Art Mar­ket

The Paris Sa­lon du Dessin con­tin­ues to go from strength to strength

Country Life Every Week - - Contents -

Huon Mal­lalieu finds the Paris Sa­lon du Dessin go­ing strong

The pre­view even­ing at the Paris Sa­lon du Dessin seemed even more crowded than ever and, in­deed, by the end of the five­day run on March 27, the to­tal num­ber of vis­i­tors, which had hov­ered around the 12,000 mark for some years, had risen to about 13,000. At least 400 draw­ings changed hands. The en­thu­si­asm of this crowd is un­like al­most any other in the art mar­ket. These are peo­ple who know and love their sub­ject and were there to meet like-minded pro­fes­sion­als and am­a­teurs, to learn and ex­change knowl­edge and, above all, to revel in beau­ti­ful, fas­ci­nat­ing works that, more than any oth­ers, show the work­ings of the minds of their cre­ators.

Given the Sa­lon, with 39 top gal­leries in me­dieval to modern works on pa­per, the Draw­ing Now con­tem­po­rary fair, and the chance of priv­i­leged ac­cess to ex­hi­bi­tions and dis­plays from the col­lec­tions of dozens of mu­se­ums and in­stither tu­tions that are nor­mally dif­fi­cult to ac­cess, it is near essential that any am­a­teur du dessin should be in Paris for at least some of the week.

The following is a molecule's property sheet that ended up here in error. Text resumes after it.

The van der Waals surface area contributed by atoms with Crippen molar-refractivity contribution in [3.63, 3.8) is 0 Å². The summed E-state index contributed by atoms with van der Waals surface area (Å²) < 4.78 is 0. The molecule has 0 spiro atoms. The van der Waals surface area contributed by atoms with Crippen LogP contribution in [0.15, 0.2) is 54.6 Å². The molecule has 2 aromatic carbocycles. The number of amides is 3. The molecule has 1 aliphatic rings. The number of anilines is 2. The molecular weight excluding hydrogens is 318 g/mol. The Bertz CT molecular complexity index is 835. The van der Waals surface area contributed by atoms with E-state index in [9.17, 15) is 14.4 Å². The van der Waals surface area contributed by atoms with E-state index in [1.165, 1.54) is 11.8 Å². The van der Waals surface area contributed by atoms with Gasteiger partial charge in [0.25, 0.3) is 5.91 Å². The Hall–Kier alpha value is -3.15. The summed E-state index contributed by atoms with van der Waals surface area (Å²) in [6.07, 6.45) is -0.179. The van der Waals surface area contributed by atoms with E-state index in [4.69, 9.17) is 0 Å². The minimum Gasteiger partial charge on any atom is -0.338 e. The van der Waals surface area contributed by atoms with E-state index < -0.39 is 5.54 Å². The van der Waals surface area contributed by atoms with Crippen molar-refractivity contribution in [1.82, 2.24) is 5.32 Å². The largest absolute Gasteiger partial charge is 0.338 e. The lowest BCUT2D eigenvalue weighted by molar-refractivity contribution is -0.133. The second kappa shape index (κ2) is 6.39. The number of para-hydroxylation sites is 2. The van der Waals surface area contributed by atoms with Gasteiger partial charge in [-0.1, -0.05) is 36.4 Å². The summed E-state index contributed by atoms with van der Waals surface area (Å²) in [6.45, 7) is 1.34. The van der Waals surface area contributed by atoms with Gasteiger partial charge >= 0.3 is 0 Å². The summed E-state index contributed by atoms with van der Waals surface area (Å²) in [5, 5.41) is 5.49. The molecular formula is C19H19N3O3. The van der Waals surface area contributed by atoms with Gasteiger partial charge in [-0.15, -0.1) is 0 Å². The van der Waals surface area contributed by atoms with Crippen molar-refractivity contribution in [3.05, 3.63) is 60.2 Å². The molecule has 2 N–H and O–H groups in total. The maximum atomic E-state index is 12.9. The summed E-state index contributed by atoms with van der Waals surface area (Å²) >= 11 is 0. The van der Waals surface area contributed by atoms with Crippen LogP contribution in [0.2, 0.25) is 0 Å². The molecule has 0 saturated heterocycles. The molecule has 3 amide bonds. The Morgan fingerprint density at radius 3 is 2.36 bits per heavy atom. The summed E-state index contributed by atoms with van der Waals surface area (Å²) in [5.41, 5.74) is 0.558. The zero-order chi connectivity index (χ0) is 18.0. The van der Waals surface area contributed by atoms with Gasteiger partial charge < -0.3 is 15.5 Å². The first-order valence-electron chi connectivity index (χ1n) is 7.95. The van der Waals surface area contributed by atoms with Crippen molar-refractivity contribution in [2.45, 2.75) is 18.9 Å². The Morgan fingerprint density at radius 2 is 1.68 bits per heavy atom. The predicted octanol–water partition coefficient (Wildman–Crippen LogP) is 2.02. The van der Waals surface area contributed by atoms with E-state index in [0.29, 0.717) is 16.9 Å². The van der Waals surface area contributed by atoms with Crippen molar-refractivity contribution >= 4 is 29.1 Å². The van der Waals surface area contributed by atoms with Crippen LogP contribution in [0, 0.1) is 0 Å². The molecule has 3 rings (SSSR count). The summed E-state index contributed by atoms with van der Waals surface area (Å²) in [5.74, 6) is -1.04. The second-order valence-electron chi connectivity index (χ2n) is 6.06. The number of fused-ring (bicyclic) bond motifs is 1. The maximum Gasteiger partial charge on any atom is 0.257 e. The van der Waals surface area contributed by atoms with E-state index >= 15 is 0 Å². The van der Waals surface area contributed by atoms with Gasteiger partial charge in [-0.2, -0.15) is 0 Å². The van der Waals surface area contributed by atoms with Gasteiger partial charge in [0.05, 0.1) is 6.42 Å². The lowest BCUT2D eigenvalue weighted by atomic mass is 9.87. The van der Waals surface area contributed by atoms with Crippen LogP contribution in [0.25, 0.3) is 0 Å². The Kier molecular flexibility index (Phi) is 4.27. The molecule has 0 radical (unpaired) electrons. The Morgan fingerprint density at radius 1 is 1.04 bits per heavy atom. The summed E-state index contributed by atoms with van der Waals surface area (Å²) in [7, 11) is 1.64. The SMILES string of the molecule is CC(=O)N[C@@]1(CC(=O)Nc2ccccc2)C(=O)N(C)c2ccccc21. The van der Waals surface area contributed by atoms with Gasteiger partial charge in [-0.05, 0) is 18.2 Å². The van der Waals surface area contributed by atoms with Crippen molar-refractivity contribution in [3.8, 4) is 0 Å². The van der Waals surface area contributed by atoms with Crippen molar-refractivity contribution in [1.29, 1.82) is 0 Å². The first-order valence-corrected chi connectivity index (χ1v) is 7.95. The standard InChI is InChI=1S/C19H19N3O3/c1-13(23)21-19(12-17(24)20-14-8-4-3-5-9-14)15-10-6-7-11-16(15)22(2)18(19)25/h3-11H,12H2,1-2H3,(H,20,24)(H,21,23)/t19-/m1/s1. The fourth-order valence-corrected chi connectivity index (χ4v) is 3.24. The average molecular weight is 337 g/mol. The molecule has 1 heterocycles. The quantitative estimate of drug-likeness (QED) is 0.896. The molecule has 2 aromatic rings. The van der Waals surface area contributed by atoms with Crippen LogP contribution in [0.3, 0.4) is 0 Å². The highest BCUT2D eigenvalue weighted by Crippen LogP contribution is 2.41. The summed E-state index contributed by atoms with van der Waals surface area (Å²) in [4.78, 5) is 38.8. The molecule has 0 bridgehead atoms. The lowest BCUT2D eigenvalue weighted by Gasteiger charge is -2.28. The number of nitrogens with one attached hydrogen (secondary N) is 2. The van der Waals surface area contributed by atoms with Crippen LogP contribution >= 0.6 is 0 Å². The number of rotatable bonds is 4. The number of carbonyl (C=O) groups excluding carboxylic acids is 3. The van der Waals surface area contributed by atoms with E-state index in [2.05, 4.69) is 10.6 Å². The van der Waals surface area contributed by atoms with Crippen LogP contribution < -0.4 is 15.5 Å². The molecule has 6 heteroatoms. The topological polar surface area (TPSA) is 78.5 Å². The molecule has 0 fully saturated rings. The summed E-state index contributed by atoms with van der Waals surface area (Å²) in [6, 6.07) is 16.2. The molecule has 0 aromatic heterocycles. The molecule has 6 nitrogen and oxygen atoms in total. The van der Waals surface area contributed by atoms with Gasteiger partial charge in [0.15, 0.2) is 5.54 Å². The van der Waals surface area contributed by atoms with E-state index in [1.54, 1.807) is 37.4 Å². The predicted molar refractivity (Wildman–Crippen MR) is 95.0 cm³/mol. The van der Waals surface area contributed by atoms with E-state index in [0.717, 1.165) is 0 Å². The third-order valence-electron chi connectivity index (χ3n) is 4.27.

Amer­i­cans may or may not be scarce at other in­ter­na­tional fairs, but they were cer­tainly among the old and com­par­a­tively young col­lec­tors, cu­ra­tors, stu­dents and deal­ers at the Sa­lon.

It is not an oc­ca­sion on which as­sump­tions could safely be made about any­one and ap­pear­ances may mis­lead. One might won­der, for in­stance, whether a man seen talk­ing an­i­mat­edly to ex­hibitors there ev­ery year is a buyer or merely a lover of vernissage Cham­pagne. In any case, eti­enne Du­mont is cer­tainly a work of art (although not strictly on pa­per) him­self. Since 2005, the 68 year old has been com­pletely [sic] cov­ered in tat­toos and he is fur-

em­bel­lished with lobe and chin discs, miscellaneous pierc­ings, rings and sil­i­con horns.

he does col­lect Old Mas­ter and 18th-cen­tury French draw­ings and he is a lead­ing Swiss art critic, un­til re­cently writ­ing a col­umn for the weighty daily Tri­bune de Genève.

I, alas, was not buy­ing, but win­dow shop­ping and, as usual, soon found a theme to fol­low. This year, there were many tempt­ing coast and beach scenes, in­clud­ing a very strik­ing wa­ter­colour study of a stormy sun­set by Ruskin, which Turner would have ap­proved of, var­i­ous harpig­nies

Fig 1 top: Boudin pas­tel. With Ga­lerie de la Prési­dence. Fig 2 above: Corot oil sketch. With De Bayser

Fig 3: Ma­hogany mi­cro­scope slide cabi­net. £12,400

Fig 4: Pen-and-ink stud­ies for Faust by Delacroix. With De Bayser

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